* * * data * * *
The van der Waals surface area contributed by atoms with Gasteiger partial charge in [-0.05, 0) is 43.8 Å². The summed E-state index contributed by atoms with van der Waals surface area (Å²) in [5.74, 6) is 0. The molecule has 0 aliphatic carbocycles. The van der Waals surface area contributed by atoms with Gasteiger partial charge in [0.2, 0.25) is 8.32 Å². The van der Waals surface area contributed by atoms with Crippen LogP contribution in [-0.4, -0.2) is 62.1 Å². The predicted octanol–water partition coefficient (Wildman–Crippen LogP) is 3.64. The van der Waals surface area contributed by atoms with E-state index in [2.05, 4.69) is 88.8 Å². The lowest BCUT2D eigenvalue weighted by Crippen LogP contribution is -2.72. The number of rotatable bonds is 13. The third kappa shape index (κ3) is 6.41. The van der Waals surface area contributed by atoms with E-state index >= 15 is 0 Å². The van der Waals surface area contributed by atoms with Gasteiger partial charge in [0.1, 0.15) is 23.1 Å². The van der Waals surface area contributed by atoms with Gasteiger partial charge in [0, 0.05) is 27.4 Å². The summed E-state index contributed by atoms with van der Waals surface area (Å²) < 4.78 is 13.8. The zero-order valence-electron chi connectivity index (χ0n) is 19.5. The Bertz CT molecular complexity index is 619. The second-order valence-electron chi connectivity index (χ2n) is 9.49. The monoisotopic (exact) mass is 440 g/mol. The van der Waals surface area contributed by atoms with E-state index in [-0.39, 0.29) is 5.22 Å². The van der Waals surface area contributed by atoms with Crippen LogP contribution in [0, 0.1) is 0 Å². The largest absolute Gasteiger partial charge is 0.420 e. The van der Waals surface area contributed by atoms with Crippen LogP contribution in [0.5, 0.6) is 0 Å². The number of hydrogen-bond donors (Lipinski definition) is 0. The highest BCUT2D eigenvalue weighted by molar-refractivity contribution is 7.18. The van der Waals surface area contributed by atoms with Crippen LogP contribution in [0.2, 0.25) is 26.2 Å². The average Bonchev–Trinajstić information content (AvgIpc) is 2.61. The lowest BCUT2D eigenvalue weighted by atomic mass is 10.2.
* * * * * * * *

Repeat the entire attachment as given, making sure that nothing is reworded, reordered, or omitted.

The van der Waals surface area contributed by atoms with Gasteiger partial charge in [-0.05, 0) is 43.8 Å². The summed E-state index contributed by atoms with van der Waals surface area (Å²) in [5.74, 6) is 0. The molecule has 0 aliphatic carbocycles. The van der Waals surface area contributed by atoms with Gasteiger partial charge in [0.2, 0.25) is 8.32 Å². The van der Waals surface area contributed by atoms with Crippen LogP contribution in [-0.4, -0.2) is 62.1 Å². The predicted octanol–water partition coefficient (Wildman–Crippen LogP) is 3.64. The van der Waals surface area contributed by atoms with E-state index in [2.05, 4.69) is 88.8 Å². The lowest BCUT2D eigenvalue weighted by Crippen LogP contribution is -2.72. The number of rotatable bonds is 13. The third kappa shape index (κ3) is 6.41. The van der Waals surface area contributed by atoms with E-state index >= 15 is 0 Å². The van der Waals surface area contributed by atoms with Gasteiger partial charge in [0.1, 0.15) is 23.1 Å². The van der Waals surface area contributed by atoms with Gasteiger partial charge in [0, 0.05) is 27.4 Å². The summed E-state index contributed by atoms with van der Waals surface area (Å²) < 4.78 is 13.8. The zero-order valence-electron chi connectivity index (χ0n) is 19.5. The Bertz CT molecular complexity index is 619. The second-order valence-electron chi connectivity index (χ2n) is 9.49. The monoisotopic (exact) mass is 440 g/mol. The van der Waals surface area contributed by atoms with E-state index in [-0.39, 0.29) is 5.22 Å². The van der Waals surface area contributed by atoms with Crippen LogP contribution in [0, 0.1) is 0 Å². The largest absolute Gasteiger partial charge is 0.420 e. The van der Waals surface area contributed by atoms with Crippen LogP contribution in [0.5, 0.6) is 0 Å². The number of hydrogen-bond donors (Lipinski definition) is 0. The highest BCUT2D eigenvalue weighted by molar-refractivity contribution is 7.18. The van der Waals surface area contributed by atoms with Crippen LogP contribution in [0.2, 0.25) is 26.2 Å². The average Bonchev–Trinajstić information content (AvgIpc) is 2.61. The lowest BCUT2D eigenvalue weighted by atomic mass is 10.2.